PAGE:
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Fort Roots FCU Loan Manager on the Economy, Loan Growth & Service
Wednesday, December 18, 2013 6:50 AM

Fort Roots FCU may be small in size, but they are huge on service. In the following Q&A, Vicki Pettit loan manager/assistant manager with the North Little Rock, Ark. credit unions shares her thoughts on the economy, loan growth and service with Leaguer readers.

Question: How is your local economy? Are you seeing improvement?

Pettit: Government and health care make up a large portion of our local economy. While we were fortunate in that we didn’t have significant layoffs during the economic recession, we were still impacted by the recession. It’s been a long road to recovery, but we are starting to see steady growth in our local economy.
 

Question: Has the growth in your local economy resulted in increased loan demand?

Pettit: During the economic recession, our members responded much the same as most U.S. consumers, they tightened their belts and really focused on deleveraging themselves. As a result, we saw a significant decline in loan growth. We’re now seeing an increase consumer confidence, which has led to greater loan demand. From Sept. 30, 2012 to Sept. 30, 2013 we saw a 14 percent increase in loans. Our loan portfolio today is the highest it’s been in two years, and is at about $2.3 million. For a $4 million credit union we are very comfortable with our loan to asset ratio.
 

Question: Which loan product are you seeing most growth in?

Pettit: Like many of our peers, we’ve not seen much growth in new vehicle loans; however, used auto loans are very popular. In fact, our used auto loans are up 55 percent.  The demand for signature loans isn’t where we’d like them to be, but we are starting to experience greater demand, particularly during this time of year when we run holiday loan specials.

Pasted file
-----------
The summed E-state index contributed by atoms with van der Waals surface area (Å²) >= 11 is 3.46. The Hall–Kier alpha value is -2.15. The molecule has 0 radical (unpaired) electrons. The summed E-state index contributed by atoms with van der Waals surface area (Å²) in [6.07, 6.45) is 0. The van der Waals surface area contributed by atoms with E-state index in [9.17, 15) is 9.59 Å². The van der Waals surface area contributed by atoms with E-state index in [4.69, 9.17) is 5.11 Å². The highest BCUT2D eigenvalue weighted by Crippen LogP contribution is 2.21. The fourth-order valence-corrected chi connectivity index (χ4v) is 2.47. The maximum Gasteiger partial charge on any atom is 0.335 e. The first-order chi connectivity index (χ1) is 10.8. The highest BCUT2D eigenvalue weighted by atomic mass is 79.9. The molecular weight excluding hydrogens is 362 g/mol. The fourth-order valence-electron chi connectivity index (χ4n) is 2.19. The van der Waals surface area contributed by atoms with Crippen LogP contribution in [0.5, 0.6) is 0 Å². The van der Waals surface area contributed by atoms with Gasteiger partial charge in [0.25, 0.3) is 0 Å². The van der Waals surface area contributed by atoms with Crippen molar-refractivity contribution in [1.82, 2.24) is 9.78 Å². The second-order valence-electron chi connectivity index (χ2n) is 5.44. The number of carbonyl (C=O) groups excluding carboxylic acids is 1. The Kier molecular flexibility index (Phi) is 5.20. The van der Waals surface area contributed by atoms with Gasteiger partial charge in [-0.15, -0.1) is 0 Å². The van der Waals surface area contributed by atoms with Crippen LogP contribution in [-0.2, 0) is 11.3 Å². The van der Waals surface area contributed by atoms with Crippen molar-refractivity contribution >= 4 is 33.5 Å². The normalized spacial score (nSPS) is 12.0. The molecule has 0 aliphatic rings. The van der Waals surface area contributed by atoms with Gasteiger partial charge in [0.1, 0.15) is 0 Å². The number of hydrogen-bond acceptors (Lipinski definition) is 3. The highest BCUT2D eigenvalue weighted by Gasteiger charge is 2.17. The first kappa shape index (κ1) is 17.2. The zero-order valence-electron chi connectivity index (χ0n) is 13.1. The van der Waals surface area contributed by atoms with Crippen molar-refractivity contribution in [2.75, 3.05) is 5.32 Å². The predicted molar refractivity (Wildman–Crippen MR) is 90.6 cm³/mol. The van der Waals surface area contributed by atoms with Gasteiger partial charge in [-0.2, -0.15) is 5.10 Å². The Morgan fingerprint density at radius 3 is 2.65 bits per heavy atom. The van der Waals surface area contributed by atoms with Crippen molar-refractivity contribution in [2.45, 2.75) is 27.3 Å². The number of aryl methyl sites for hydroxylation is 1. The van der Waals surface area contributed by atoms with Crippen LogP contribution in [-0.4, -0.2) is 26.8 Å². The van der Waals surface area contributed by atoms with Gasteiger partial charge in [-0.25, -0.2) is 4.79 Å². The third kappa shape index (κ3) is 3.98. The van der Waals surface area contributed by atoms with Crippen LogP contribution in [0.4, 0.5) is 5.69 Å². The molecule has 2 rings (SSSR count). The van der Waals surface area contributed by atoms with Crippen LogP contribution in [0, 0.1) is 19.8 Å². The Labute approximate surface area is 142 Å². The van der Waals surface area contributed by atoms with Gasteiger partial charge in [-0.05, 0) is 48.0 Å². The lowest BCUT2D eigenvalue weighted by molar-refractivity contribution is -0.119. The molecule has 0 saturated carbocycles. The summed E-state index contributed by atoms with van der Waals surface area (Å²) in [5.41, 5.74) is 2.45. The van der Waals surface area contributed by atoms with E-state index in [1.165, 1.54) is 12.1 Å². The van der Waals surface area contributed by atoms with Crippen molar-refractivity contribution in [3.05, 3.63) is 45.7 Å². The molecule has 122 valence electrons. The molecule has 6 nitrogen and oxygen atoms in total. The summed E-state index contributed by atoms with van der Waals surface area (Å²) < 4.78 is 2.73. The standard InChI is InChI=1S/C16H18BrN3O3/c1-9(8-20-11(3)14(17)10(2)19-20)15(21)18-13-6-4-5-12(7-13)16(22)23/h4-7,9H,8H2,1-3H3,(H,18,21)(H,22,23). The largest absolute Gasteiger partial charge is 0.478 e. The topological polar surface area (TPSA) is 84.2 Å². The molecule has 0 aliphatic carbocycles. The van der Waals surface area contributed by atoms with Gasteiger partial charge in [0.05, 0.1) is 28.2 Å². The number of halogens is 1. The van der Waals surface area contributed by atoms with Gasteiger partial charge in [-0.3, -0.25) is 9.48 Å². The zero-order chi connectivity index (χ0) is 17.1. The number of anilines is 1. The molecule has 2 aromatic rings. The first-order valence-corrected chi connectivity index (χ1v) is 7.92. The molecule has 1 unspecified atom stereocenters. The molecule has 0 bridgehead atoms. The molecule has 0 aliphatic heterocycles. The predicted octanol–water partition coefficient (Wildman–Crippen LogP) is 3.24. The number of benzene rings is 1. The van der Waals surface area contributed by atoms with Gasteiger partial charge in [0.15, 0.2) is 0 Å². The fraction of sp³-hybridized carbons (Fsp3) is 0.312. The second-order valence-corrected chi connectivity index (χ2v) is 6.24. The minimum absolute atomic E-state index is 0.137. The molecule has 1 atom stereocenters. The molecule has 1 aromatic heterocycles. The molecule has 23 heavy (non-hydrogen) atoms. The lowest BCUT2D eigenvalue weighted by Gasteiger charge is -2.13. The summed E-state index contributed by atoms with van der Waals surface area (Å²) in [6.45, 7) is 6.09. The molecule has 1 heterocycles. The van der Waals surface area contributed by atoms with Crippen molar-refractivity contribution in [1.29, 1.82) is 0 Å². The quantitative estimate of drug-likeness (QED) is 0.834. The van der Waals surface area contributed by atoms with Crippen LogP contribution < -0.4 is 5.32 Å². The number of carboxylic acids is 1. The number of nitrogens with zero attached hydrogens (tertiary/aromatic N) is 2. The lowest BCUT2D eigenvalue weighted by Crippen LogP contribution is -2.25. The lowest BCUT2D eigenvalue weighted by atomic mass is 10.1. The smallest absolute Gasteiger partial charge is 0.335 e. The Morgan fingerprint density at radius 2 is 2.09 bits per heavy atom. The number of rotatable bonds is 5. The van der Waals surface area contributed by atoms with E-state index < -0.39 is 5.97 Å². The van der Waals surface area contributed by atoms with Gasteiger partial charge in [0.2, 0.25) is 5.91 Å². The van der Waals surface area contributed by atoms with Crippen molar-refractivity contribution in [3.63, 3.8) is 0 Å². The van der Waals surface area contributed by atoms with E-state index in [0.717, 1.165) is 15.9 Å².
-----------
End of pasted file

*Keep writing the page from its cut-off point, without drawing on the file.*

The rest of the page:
Question: Does the credit union engage in indirect lending? And if so, how successful has that been for the credit union?

Pettit: We’ve been engaged in indirect lending for a number of years, and we participate in indirect lending through a CUSO. We have seen positive results and these loans are performing well. We would; however, like to have greater activity, as we see indirect lending as an opportunity to grow our membership base.
 

Question: How does the CU leverage front line personnel to help drive loan growth?

Pettit: Economic growth offers great lending opportunities, so we really focus on ensuring our staff delivers quality service, and has the tools and information needed to educate our members about loan specials. We’re a small credit union – just three employees, so we are quite effective in communicating well with one another and working as an efficient team.
 

Question: If a member is denied a loan, how do you notify that member? Is there any education on how that member can qualify in the future?

Pettit: Being a small credit union has its advantages. We serve employees of the VA hospital, and we really value and appreciate the relationship with our members. Our membership is at about 1,200, and because these people work with another, they talk to each other. We want our members to have a positive experience. If a member doesn’t qualify for a loan, we don’t just send them a denial letter. I’ll sit down with that member and review their credit report with them so they better understand why we aren’t able to offer a loan at this time. I’ll also offer them suggestions on how they can improve their credit score so that they can qualify for a loan in the future.
 

Question: Any tip(s) you can offer other credit unions on how to grow loans?

Pettit: As a small SEG-based credit union, we have a natural bond with our members, and that really works to our advantage when they are shopping for that car loan. I guess my tip would be that no matter how large your credit union gets, try and maintain the bond, or relationship, with members.